Joshua Stevens, Faith Contributor, Valley Ag Voice
All scripture may flow from the simple phrase “But God.” However, it is held together by the knowledge that God will keep His promises. If we did not believe that God would be able to follow through and do the miraculous things He claims He is capable of, then we would not have scripture. In fact, we see such doubt throughout scripture.
“But Caleb quieted the people before Moses and said, ‘Let us go up at once and occupy it, for we are well able to overcome it.’ Then, the men who had gone up with him said, ‘We are not able to go up against the people, for they are stronger than we are.’ So, they brought to the people of Israel a bad report of the land that they had spied out, saying, ‘The land, through which we have gone to spy it out, is a land that devours its inhabitants, and all the people that we saw in it are of great height. And there we saw the Nephilim (the sons of Anak, who come from the Nephilim), and we seemed to ourselves like grasshoppers, and so we seemed to them.’” Numbers 13:30-33
Numbers 13 takes place after God had shown his power in setting the Israelites free from slavery. God led them out of Egypt and provided a way through the wilderness, and now Israel stands at the edge of the promised land (Numbers 13:1). Do these people who had just seen the Lord work in such marvelous ways continue to hold onto the promise that was given to them — that the Lord will deliver them this land?
No. Instead, they grow fearful of the Canaanites, and they begin to complain. Wishing to have stayed in Egypt or die on the way to the promise land rather than be killed by the people who inhabit it (Numbers 14:1). It is not that the Israelites are fearful for no reason either. It’s not as if there is a simple bump in the road or slight inconvenience that leads to this fear. No, they had been brought to a fertile land where they envisioned being able to live freely and prosper. Yet they find themselves having to displace mighty warriors who outnumber the small nomadic people of Israel (Numbers 13:33).
Still, even seeing this image first hand, Caleb attempts to rally the nation. To remind them of the promise a righteous and sovereign God had given them. Attempting to encourage the Israelites to trust in what God has given them. The nation, however, does not listen. Though Israel will eventually claim the promised land, it will be years later, and almost all who stood in the assembly that day would not live to see the promised inheritance.
While the story of Israel’s exodus is well known, we can sometimes miss the simple applications that affect our lives. In today’s world, we see tragedy after tragedy unfold: natural disasters, wars, disease, famine, drought, terror. It is nearly impossible to look around and not see the abject evil devouring everything in sight. Sometimes, it can feel hopeless, particularly when that evil hits close to home, or we feel powerless to help.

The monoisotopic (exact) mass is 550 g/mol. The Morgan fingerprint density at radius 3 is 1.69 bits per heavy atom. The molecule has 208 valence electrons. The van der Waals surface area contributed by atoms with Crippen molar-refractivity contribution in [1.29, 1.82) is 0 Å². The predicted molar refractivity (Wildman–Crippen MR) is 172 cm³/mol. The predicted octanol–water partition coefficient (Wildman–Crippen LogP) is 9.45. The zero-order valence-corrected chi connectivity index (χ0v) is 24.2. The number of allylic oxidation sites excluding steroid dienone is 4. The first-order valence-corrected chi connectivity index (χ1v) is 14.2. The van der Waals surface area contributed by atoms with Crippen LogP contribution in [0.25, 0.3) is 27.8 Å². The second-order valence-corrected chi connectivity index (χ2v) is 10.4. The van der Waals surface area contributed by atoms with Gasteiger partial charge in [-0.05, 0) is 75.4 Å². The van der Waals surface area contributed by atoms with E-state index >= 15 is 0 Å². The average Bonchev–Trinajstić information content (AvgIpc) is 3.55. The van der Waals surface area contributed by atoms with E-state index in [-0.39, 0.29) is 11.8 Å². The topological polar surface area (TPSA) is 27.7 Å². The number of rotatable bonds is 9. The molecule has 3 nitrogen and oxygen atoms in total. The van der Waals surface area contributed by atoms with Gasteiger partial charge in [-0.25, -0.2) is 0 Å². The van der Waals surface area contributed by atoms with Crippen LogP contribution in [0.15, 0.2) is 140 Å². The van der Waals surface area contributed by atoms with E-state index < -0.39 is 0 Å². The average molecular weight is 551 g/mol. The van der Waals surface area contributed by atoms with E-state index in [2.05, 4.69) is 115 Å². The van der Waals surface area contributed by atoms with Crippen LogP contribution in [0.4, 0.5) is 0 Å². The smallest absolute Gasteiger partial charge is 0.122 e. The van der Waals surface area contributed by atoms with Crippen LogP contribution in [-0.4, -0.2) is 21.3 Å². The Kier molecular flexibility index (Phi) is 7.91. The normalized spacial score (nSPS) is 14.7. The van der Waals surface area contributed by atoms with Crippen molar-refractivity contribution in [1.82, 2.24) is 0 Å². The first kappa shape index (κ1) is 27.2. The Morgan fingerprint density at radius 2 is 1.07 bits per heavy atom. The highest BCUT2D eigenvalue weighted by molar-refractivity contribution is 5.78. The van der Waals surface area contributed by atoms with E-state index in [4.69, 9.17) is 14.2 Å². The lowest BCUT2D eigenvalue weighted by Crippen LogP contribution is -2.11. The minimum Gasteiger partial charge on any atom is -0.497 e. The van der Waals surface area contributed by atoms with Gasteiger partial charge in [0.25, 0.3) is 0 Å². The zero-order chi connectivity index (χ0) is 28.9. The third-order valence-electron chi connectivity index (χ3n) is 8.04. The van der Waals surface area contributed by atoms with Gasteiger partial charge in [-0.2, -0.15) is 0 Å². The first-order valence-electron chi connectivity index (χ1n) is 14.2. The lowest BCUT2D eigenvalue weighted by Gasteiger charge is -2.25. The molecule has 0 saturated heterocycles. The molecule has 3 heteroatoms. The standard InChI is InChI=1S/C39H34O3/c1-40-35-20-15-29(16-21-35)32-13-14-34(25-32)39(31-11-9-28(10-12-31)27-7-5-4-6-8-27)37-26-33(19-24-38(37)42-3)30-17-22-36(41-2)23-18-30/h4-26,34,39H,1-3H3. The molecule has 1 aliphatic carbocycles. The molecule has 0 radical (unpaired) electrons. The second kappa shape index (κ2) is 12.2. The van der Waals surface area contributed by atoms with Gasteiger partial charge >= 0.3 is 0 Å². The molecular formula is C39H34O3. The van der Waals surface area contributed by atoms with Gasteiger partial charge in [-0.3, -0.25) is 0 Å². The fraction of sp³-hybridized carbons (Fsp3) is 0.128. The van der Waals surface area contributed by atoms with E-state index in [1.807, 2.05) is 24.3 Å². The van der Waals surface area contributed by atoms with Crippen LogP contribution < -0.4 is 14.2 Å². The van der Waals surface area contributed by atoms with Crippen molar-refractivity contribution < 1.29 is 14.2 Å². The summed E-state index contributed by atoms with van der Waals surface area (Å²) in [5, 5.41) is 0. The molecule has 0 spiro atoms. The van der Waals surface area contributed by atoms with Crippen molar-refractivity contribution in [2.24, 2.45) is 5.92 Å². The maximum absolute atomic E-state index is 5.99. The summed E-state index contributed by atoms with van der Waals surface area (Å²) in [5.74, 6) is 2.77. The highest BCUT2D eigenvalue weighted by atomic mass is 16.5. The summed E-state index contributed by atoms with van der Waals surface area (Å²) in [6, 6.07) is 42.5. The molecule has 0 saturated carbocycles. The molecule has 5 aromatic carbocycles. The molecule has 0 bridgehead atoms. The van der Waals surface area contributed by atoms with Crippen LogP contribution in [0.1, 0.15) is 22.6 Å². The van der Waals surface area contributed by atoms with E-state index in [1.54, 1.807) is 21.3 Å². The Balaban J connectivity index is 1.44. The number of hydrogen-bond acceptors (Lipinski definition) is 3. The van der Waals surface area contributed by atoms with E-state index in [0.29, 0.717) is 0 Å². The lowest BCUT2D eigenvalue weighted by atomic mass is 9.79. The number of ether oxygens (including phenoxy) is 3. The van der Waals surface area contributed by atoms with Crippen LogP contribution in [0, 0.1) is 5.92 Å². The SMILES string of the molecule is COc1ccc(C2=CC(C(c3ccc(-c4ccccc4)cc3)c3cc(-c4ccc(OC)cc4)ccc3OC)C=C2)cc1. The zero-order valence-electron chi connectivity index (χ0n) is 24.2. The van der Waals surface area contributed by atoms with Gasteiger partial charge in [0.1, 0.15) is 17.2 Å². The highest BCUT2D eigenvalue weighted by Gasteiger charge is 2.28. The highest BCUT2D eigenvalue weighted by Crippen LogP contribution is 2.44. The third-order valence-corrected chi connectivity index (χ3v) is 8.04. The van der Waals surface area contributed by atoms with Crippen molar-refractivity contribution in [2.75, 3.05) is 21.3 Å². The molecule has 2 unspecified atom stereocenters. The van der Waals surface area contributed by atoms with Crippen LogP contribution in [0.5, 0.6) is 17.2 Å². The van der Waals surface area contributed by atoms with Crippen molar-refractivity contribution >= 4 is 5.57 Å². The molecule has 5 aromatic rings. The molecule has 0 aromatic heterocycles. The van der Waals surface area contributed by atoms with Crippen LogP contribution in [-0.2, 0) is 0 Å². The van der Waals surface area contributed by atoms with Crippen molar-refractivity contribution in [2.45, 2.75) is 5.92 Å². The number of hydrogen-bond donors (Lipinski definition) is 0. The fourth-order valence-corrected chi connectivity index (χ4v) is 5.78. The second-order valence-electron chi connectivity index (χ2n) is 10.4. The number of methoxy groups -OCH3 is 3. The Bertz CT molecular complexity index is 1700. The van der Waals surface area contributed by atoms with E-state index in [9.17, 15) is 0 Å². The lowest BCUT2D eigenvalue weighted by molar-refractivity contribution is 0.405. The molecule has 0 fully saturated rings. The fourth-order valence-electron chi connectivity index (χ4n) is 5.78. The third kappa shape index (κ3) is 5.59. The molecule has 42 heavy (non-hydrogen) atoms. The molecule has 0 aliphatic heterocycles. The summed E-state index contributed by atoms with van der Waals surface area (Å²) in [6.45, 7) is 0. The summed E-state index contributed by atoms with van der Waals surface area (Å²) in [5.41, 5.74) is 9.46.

For many Israelites, we can imagine this is how they felt — being brought to a promised land by God who showed faithfulness time and again — then to send out strong and brave men only to hear reports of fear and trepidation from the promised land. Giving in to the voice of the many who despair is easy. It is important to remember the voice of the few who remind us of the promises so that we would have hope. We worship a sovereign God who does not allow evil to go unpunished. Instead, we have a God who continuously intervenes in our lives to give us every opportunity to be united with Him, and reminds us of His promises.
“Likewise, the Spirit helps us in our weakness. For we do not know what to pray for as we ought, but the Spirit himself intercedes for us with groanings too deep for words. And he who searches hearts knows what is the mind of the Spirit, because the Spirit intercedes for the saints according to the will of God. And we know that for those who love God, all things work together for good, for those who are called according to his purpose.” Romans 8:26-28
Will you pray with me?
Lord, thank you for your steadfastness, the patience you have with us, and the love you continuously shower us with. Help us to fight despair with hope, keep our eyes on the kingdom to come, and the purpose you have for our lives. Let each of us be a light to those in our lives, and give us the courage to stand on the daily opportunities we have in our lives to share with others the good news of reconciliation with You.
In Jesus’ name,
Crossway Bibles. (2001). The Holy Bible English Standard Version. Wheaton: Good News Publishers.